Savanna and Primrose went snowboarding at the Whitefish Ski Resort for their first time. Savanna fell on her butt a few hard times until she was done for the day. Primrose stood between her father’s legs while I cruised down the bunny hill. It was a blast! After mama went inside with the crew to rest her bum, I upgraded my pass to go to the top of the mountain where I was able to take one run down the forested, empty backside, and another down the face. Can we say “Freshies!” “Tree runs!” “Indy grabs!” and “Fun!”

While the girls were inside the busy lodge, a young man approached Savanna and said, “I hate to sound weird, but I recognize you from social media. Are you married to Bob Stark?” Lo and behold, it was none other than Keenan Prochazka from Seward, Alaska. I love growing up in a small town! I came inside from riding and chatted with Keenan for a few minutes before making a coffee date for the following day. It is so rewarding to watch young people grow into adults with solid morals and work ethic. I am really proud of him.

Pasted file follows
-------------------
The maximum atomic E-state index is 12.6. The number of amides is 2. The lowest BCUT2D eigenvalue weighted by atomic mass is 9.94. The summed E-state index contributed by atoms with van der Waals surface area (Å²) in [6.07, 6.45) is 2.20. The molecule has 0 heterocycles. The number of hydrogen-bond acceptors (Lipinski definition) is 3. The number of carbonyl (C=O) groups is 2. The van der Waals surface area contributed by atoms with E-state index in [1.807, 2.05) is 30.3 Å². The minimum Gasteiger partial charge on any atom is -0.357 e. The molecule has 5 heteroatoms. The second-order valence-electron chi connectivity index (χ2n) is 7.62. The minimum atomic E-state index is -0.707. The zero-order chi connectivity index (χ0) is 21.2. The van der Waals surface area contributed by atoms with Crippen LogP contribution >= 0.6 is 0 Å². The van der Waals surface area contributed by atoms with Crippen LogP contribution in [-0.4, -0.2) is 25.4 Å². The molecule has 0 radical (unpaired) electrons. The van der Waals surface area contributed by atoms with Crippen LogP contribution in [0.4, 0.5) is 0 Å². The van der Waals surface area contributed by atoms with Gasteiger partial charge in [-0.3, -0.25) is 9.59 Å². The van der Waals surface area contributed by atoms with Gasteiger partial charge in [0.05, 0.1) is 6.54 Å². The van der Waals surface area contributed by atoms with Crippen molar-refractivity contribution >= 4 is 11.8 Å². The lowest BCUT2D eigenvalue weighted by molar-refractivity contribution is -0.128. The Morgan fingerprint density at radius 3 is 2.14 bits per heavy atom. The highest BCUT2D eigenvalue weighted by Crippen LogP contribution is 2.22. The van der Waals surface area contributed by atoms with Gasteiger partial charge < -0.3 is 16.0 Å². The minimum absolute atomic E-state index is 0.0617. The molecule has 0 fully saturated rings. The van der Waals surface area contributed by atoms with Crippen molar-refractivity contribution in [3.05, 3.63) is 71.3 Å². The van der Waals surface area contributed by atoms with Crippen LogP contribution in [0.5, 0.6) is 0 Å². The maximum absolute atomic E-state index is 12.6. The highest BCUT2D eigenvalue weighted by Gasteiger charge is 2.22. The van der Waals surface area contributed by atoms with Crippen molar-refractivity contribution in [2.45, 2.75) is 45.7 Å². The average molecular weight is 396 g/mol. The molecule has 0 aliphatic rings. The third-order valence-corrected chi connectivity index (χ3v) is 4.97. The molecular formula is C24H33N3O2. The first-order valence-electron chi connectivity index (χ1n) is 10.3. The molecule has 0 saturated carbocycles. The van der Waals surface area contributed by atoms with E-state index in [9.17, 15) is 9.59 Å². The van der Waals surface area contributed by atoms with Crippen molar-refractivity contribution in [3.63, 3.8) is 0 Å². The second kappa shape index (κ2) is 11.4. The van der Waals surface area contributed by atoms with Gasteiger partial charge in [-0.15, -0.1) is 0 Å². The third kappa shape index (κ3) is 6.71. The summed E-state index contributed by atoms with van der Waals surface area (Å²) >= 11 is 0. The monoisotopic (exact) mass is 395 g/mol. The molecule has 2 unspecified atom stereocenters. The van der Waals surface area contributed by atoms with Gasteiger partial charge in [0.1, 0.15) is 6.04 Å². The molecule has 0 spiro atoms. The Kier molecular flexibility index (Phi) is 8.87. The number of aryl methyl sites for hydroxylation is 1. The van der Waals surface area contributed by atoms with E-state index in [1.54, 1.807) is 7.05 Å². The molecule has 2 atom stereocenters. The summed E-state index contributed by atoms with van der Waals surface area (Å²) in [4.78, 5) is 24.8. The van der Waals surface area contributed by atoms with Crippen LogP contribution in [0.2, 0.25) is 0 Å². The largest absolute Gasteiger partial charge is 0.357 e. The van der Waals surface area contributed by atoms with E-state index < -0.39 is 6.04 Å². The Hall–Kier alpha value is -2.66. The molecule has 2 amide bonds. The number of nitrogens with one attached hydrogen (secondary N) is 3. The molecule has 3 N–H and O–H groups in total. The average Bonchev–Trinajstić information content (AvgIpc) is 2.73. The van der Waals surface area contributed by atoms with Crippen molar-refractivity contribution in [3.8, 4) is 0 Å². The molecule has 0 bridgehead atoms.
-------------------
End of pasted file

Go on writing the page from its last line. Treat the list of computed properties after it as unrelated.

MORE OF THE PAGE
After riding the mountain, driving around the area, and walking around towns- Savanna and I changed our minds about the area. It’s a funny thing in our family, anytime we travel we talk about moving to the place we are visiting. We begin looking at real estate, talking about the logistics, looking into jobs, all of it… Not this time. The first few days were spent in stoic comfort that we did not want to live there. However, the longer we stayed in the Kalispell/Whitefish area the more the people, stores, comforts, countryside, and warmth grew on us. And after going snowboarding, I was convinced. I would live there, we all would. So at about day 5 we decided that we could stay there in the summer and winter, and that we hope to visit some summer to see the plant life and feel the heat. Did I mention that we were outside in t-shirts and sweaters in early March? Something that is basically unfathomable here in Southcentral Alaska.